And before you good green folk out there all comment about it – yes, I know disposable things are not very eco-friendly. But nobody’s perfect – and I am sufficiently inconsistent to love these wipz – but abhor disposable nappies!

Friday 24 September 2010

Upmarket Blancmange!

King Solomon sent a message “Give orders that cedars of Lebanon be cut for me” and used those mighty timbers to build the Temple in Jerusalem, and to this day, the cedars are right in the middle of the Lebanese national flag

lebanese flag

I have never been to Lebanon – but I did enjoy my Lebanese pudding last week when I went to Orjowan for lunch. So I found the recipe online and made some this week.



· 4 cups milk

· 4½ oz sugar

· ⅓ cup cornflour

· cold water

· ½ tsp vanilla extract

· 6 tsp rose water

· ½ cup single cream

· ¼ cup rose syrup

· chopped pistachio nuts


· Heat milk over low heat or in double boiler. Add sugar and stir until dissolved.

· Mix cornflour in a little water and add to hot milk. Still over low heat, stir until thickened.

· Add vanilla, rosewater and cream

· Cook for a few minutes more and let cool.

· Pour mixture into individual dishes and let cool thoroughly.

· Pour rose syrup over each goblet to cover the  cream

· Refrigerate until needed. Garnish with pistachios.

I didn’t have any rose syrup so I improvised with some grenadine [it is pink and sweet!] I found rosewater in Sainsbury's. This quantity filled six small glass dessert dishes.

“It’s basically just blancmange” said Bob. Well, yes, it is – but it sounds a lot classier when you call it Mouhallabieh, or Lebanese pudding, doesn't it!

Thursday 23 September 2010

Bento Basics 弁当

I was talking to Liz over the summer about making packed lunches more interesting, and she said she has started taking a Bento Box to work. Bento (written 弁当) is the Japanese word for “Meal in a Box” and you can find a useful and informative website all about it here.


Liz said she’d bought herself a Lock’n’Lock box with three compartments, and she had been planning a week’s worth of meals in advance. Also, every weekend, she was cooking a large amount of rice, and freezing it in individual portions, so that she can easily defrost a day’s worth.


There is a cookbook associated with the JustBento website- but the site itself has so many brilliant ideas that I can’t see the point of paying out for it.

Well, I got my box [thank you John Lewis] and planned my meal last night.

Left over couscous, with nuts, plus a mixed salad, and some red and white grapes.

[Carbs; couscous, Protein; nuts & beans, Fruit&veg; salad & grapes]


I thought it looked very tasty and I popped a fork and paper napkin in the top and snapped the lid on. Then I went to school and put it in the fridge. However two of my 1-1 pupils were absent – so I came home at 12.30 and was able to eat my lunch with Bob!

This is the second week that I have ended up with a free Thursday afternoon. This time I managed to do the ironing and go with Bob to a Care Home Service. However, I am unexpectedly in school tomorrow, so I had better start planning something for my lunch!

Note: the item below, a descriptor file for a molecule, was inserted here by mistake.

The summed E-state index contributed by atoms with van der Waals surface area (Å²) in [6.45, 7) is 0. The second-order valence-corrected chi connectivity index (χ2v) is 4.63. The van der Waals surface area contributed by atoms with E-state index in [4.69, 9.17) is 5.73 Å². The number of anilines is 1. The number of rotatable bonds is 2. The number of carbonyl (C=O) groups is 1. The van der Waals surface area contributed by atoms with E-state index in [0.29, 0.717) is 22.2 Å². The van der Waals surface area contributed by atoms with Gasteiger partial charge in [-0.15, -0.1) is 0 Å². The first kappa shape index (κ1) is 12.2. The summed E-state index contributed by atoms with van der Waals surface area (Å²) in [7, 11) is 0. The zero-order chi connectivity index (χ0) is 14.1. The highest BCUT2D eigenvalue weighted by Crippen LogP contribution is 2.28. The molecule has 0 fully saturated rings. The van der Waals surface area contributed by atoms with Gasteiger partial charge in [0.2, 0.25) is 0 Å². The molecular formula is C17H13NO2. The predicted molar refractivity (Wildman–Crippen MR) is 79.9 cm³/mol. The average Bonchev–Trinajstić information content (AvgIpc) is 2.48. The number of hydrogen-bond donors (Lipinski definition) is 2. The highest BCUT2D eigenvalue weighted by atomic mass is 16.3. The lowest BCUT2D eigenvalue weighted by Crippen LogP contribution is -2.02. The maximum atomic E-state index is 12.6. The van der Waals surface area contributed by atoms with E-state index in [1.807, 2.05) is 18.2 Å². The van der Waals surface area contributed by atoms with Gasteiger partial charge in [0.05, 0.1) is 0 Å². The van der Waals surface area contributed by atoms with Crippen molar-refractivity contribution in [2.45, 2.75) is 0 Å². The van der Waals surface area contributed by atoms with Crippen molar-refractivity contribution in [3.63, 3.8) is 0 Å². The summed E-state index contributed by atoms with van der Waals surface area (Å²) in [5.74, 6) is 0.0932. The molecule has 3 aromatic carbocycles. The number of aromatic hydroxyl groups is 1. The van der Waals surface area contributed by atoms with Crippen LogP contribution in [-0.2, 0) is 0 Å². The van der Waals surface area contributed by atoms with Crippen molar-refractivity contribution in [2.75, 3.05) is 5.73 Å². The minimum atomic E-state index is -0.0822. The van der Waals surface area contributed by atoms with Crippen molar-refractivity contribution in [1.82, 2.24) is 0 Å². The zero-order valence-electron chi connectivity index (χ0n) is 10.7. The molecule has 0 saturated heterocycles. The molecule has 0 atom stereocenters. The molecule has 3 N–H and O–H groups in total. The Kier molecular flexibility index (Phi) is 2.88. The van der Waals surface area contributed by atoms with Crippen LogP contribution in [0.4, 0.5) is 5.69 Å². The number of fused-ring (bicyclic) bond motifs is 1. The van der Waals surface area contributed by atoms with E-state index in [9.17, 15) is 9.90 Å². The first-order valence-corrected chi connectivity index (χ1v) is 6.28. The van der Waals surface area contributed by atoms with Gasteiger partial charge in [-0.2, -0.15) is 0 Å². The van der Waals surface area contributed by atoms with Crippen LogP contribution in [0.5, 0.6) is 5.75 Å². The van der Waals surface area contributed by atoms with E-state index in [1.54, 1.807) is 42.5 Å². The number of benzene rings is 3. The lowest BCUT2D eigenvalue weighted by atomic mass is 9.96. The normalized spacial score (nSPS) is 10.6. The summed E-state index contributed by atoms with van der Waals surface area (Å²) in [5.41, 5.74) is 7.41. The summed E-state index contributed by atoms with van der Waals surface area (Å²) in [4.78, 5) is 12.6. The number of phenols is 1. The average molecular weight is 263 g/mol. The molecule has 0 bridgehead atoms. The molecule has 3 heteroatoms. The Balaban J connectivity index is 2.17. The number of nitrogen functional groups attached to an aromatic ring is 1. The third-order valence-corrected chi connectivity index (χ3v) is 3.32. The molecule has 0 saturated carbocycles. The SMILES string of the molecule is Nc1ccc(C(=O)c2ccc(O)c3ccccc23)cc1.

I like the system explained on the website [the menus given include information on both time taken and calorific content]

  • Use bentos to incorporate more healthy food into daily eating. Use as much vegetables/vegetable products as possible, watch the amount of oil and fat, and try to stay away from processed foods.
  • Try to keep the total caloric value of bentos to under 600 calories.
  • Keep maximum time spent on assembling at 30 minutes, but most of the time aim at well under 20 minutes.
  • Choose food which is tasty and safe to eat at room temperature, leak- and spoil-resistant, and filling.
  • Keep things simple, but they should look appetizing
  • Try to keep the cost down as much as possible.

Liz helpfully emailed me and said she likes these recipes

Tsukune (made with turkey mince as it's easier to get and cheaper)

Kinpira (good with carrots or broccoli stem)

Tofu burgers, Lentil burgers, Baked tofu, Tofu cutlets

Tamagoyaki (Japanese omelette)

[A lot of her bentos involve some form of mini burger, but at least there's variety in whether it's meat, tofu, or bean based. But I loathe tofu, so I won’t be doing mini tofu burgers]

I hope to try some of these out next week [Bob is away at 2 conferences] They will make a pleasant change from the sandwich, yogurt, orange combination which has been my standard staffroom lunch for 30 years! Although it is possible to make even a humble ham sandwich a little more exciting if you try!


Thank you for the idea, Liz!

Wednesday 22 September 2010

Just Desserts!

So it is all over – the Great British Bake Off has finished – and of the three gifted finalists – Edd, Miranda and Ruth…

bakeoff finalists

… in the end, the winner was Edd [a very nice chap]

edd kimber great british bake off winner

I must admit, that when Sue Perkins put on her sad voice at one point and said “But regrettably we have to send one person home” I yelled out “Get rid of Paul!” as I was getting really annoyed with the judge. I think Mary Berry was a little frustrated by his attitude too. All three finalists were excellent, and I am not sure I would have wanted to make the decision.

bake off cake

I’ve also watched Jamie’s American Food Revolution

jamie usa food revolution

Poor lad! Trying to persuade the school cook to allow the children to use knives and forks, when they normally eat with spoons and fingers. And that headteacher!! “When I saw Jamie teaching them to use the cutlery, I realised I could do that too”

We decided you cannot undo fifty years of fast food culture in a fortnight. But well done for trying, mate!

jamie obese family

And when he visited the obese family and gave them healthy menus – and returned to see how they were managing [they weren’t, really] “I mean, they go to church, so they can’t be lying to me, can they?” he said. Oh you sweet Essex boy, I could hug you, Jamie!